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Maryland Heights (Maryland, United States) (search for this): chapter 12
was completely to uncover the frontier of the loyal States. The force detached by Lee for this expedition consisted of a body of twelve thousand men under General Early. Following the beaten track of invasion, Early marched rapidly down the Shenandoah Valley, arriving before Martinsburg the 3d of July. Sigel, who held post there with a small force, at once retreated across the Potomac at Shepherdstown. General Weber, in command at Harper's Ferry, evacuated the town and retired to Maryland Heights. Hunter, who had made a toilsome march through the Alpine region of Western Virginia, experienced great delays in transporting his troops to Harper's Ferry, owing to the lowness of the river and the breaking of the railroad in several places. He was therefore not in position to check the irruption of the enemy into Maryland, and the Confederates, the way being thus open, passed the Potomac, and marching by way of Hagerstown, on the 7th, reached Frederick—a central point whence they mi
Harrison Creek (Virginia, United States) (search for this): chapter 12
n the direction of Petersburg, and take up a position where the City Paint Railroad crosses Harrison's Creek. After waiting till about ten o'clock in the forenoon, and finding that the expected ratiodid not arrive, he ordered the forward march of his column towards his assigned position on Harrison's Creek—a position which was marked on a map furnished him from headquarters, and on which it was ltween that place and City Point. As it proved, however, the map was utterly incorrect, and Harrison's Creek, instead of being at the locality indicated on the map, was miles away, and actually insideto General Hancock, who was furnished with a map on which the position to be reached behind Harrison's Creek was marked. But the map proved to be utterly worthless—the only roads laid down on it beinm the Prince George Courthouse road towards Old Courthouse, then by a cross-road get behind Harrison's Creek. Accordingly, Birney's and Gibbon's divisions were turned to the right, leaving the Prince
Jordans Point (Virginia, United States) (search for this): chapter 12
olored troops under Hinks, Smith's force, during the night of the 14th, passed to the south side of the Appomattox on a ponton-bridge, and pushed forward, on the morning of the 15th, towards Petersburg, distant seven miles. The advance was made in three columns-Kautz, with the cavalry, to threaten the line of fortifications near the Norfolk and Petersburg Railroad, and at the same time protect the left flank of the infantry; Hinks' division, in rear of Kautz, tc take position across the Jordan's Point road, as near as possible to the enemy's works; Brooks' division to follow Hinks, and take position on his right; Martindale's division, on the extreme right, to proceed, by the river-road, and strike the City Point Railroad. Smith: Report of Operations against Petersburg. After an advance of two miles, the cavalry struck a line of rifle-trenches, near the City Point Railroad, defended by infantry and armed with a light battery. Upon this, Kautz was withdrawn to the left, and the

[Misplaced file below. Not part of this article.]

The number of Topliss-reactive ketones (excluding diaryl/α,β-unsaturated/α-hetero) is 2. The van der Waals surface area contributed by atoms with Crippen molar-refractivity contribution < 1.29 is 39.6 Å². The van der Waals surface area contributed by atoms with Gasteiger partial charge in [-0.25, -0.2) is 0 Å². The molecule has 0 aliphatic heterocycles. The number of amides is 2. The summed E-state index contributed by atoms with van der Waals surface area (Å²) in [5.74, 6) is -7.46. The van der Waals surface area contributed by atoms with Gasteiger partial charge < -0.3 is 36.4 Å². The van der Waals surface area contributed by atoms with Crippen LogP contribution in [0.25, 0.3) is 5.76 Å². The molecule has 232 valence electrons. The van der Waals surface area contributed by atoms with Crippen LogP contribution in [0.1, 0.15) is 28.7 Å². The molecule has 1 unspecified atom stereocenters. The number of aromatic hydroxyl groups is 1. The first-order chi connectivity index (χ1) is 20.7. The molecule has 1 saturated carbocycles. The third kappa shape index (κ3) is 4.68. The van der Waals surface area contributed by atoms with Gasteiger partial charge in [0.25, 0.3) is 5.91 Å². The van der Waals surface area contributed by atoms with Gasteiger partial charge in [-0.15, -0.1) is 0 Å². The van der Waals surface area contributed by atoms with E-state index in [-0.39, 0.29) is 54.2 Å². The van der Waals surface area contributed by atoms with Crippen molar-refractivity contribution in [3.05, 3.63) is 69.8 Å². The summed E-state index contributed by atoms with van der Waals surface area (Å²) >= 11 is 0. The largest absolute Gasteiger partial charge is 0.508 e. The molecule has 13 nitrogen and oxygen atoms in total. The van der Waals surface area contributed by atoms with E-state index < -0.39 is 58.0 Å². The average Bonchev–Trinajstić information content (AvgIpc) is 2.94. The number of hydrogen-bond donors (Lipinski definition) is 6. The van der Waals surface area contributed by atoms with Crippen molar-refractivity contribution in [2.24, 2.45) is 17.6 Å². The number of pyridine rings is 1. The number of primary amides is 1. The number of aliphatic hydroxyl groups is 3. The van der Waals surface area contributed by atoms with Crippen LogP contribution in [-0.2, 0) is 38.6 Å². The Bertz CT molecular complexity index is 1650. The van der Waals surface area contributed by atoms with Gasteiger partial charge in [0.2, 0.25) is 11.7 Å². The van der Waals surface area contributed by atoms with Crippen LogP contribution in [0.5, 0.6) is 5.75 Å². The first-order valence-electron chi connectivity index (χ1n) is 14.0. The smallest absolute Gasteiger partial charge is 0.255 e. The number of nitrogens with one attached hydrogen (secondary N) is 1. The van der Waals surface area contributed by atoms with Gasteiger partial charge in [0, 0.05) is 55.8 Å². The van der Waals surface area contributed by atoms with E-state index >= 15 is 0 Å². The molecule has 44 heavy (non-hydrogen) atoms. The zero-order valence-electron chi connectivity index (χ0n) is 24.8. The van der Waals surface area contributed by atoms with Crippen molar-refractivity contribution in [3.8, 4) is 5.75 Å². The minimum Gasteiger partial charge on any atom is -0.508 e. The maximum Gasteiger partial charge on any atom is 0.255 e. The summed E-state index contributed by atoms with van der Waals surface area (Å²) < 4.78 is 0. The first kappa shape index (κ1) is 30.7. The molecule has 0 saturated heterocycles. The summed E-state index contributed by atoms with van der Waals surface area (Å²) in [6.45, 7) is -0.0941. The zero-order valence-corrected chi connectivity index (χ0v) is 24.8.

West Virginia (West Virginia, United States) (search for this): chapter 12
y uncovered Washington; but the direct line of march by the Shenandoah Valley had been left open to the advance of a hostile force by General Hunter, who, after his defeat before Lynchburg, had taken up an eccentric line of retreat by way of Western Virginia. The effect of this was completely to uncover the frontier of the loyal States. The force detached by Lee for this expedition consisted of a body of twelve thousand men under General Early. Following the beaten track of invasion, Early with a small force, at once retreated across the Potomac at Shepherdstown. General Weber, in command at Harper's Ferry, evacuated the town and retired to Maryland Heights. Hunter, who had made a toilsome march through the Alpine region of Western Virginia, experienced great delays in transporting his troops to Harper's Ferry, owing to the lowness of the river and the breaking of the railroad in several places. He was therefore not in position to check the irruption of the enemy into Maryland
Front Royal (Virginia, United States) (search for this): chapter 12
ast bank of Cedar Creek behind intrenchments drawn on rising and rolling ground—Crook's (Eighth) corps on the left; Emory's (Nineteenth) in the centre, and the Sixth Corps, for the time under Ricketts, on the right. The latter corps was posted somewhat in rear and in reserve. The cavalry divisions of Custer and Merritt guarded the right flank; that of Averill (at this time under Powell) guarded the left, and picketed the whole line of the North Fork of the Shenandoah from Cedar Creek to Front Royal. The army was, at this time, temporarily under the command of General Wright—Sheridan being absent at Washington. The position held by the Union force was too formidable to invite open attack, and Early's only opportunity was to make a surprise. This that officer now determined on, and its execution was begun during the night of the 18-19th October. Soon after midnight, Early, having made his dispositions at Fisher's Hill, moved forward in demonstrations against the Union right, whe